REGION - There is now just over a week until voters in the seat of Wannon go to the polls with seven candidates to choose from on September 7.
The Coalition's Dan Tehan is looking to the retain the seat he inherited at the 2010 election, while Labor, The Greens, Australian Christians', Family First, Australian Sex Party and Palmer's United Party have all put forward a challenger.
In wanting to build on what he started three years ago Mr Tehan said he has a plan to ensure local communities are strong, prosperous and safe.
"It is a plan that focuses on what is important to us locally and puts the talk, scandals and chaos of the Rudd-Gillard Government behind us," he said.
Mr Tehan said his plan for Wannon includes providing more federal government funding for local roads.
"We also need to abolish the carbon tax to help ease cost of living pressures for families and the cost of doing business for our farmers, small businesses and manufacturers."
Mr Tehan said he would also be working to achieve better health services including more doctors, nurses and aged care places.
He said the coalition was committed to improving broadband and mobile telecommunications, including providing $100 million to help improve mobile phone coverage in black spots.
"We will also focus on job creation locally by supporting our agriculture, manufacturing and small businesses," he said.
"With your support I want to continue to be a strong and effective voice for our rural and regional communities here in Wannon.
"I think we deserve our fair share of federal funding, and I want to fight to make sure it is delivered."
Labor candidate Michael Barling said the path he had taken to becoming a political candidate had not been a traditional one but that the tradition of politics in the electorate of Wannon had not served the community well.
"As a safe seat we have been taken for granted by the LNP for many years," he said.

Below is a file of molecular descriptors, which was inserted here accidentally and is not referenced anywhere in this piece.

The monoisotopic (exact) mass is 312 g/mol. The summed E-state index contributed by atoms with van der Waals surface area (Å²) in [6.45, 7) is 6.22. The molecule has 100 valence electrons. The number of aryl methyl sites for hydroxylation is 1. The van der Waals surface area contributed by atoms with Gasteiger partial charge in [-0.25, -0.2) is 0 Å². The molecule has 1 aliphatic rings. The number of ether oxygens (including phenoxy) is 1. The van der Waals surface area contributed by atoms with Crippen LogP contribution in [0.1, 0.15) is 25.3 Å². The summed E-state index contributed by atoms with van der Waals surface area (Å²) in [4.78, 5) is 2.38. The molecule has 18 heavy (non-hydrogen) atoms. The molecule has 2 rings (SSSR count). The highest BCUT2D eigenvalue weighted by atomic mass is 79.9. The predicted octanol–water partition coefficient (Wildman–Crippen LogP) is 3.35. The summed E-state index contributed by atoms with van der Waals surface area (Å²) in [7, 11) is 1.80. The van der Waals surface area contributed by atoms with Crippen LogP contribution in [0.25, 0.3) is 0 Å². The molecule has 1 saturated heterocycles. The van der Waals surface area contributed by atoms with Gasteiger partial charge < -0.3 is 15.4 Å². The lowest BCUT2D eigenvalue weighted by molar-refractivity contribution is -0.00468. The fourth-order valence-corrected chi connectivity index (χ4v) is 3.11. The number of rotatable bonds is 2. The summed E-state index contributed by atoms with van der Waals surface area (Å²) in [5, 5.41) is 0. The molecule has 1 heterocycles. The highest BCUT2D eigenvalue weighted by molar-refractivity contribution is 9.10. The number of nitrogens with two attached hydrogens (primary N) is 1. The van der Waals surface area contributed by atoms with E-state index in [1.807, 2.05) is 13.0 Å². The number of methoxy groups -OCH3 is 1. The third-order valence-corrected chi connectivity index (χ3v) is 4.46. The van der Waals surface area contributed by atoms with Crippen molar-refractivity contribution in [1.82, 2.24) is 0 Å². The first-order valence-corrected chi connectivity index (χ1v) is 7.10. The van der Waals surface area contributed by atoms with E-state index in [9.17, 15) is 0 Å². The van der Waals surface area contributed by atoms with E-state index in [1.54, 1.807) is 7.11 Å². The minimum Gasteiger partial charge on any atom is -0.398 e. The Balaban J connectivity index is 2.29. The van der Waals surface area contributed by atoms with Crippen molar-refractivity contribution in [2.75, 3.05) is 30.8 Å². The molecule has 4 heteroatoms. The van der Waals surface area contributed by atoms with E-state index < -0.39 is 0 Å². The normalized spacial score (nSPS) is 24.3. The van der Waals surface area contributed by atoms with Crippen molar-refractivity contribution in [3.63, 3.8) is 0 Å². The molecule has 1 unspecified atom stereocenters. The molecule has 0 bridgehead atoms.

''I have spent the last 17 years of my working life encouraging young people to find their purpose and to make a contribution to their community.
"It is now time for me to "walk the walk" and try and make a contribution to my community."
Mr Barling said it was imperative to develop the social and economic infrastructure Wannon has a competitive advantage in.
"That means community services we rely on like hospitals, education and aged care, but also our advantages in agriculture and increasingly in the renewable energy sector," he said.
Mr Barling said he was committed to the protection and growth of employment, adaptable education resources to meet the needs of children, providing continuing support for families to protect and maintain living standards and the development of the next level of economic infrastructure to meet the needs of communities, including renewable energy and the NBN.
"A key focus needs to be the development of transport, road and communication services," he said.
Mr Barling said Disability Care was also one of the highest priorities to ensure everyone is given the opportunity to make the contribution they are capable of.
The Australian Christians, Therese Corbett is the only female candidate but has the advantage of being the candidate that will rest at the top of the ballot paper.
She said as a representative she would advocate more for the protection of her party's three core values: freedom, faith and family.
"We believe that freedom, faith and family are being undermined and we want them restored," she said.
Ms Corbett said looking at the big picture she supported any way to assist single income households and the national disability support scheme.
"Repealing the carbon tax is one way of achieving this, but we also believe there should be an enquiry in to the level of excise and tax on fuel."
Ms Corbett said when it came to the issue of immigration she was fully supportive of new arrivals but people needed to accept the Australian culture and rule of law.
Ms Corbett said protecting children from organisational and institutional abuse and upholding the institution of marriage was integral.
She disputed that marriage equality can actually exist as marriage is defined as being between a man and a woman.
"When words lose their meaning we lose our freedom," she said.
The Greens Tim Emanuelle said people were increasingly turning away from the old parties because the Greens provided them with a real alternative.
"People are increasingly turning away from the relentless negativity of the old parties and finding in the Greens a voice that will stand up for people and the environment," he said.
Mr Emanuelle said the Greens had a strong record of standing up for what matters.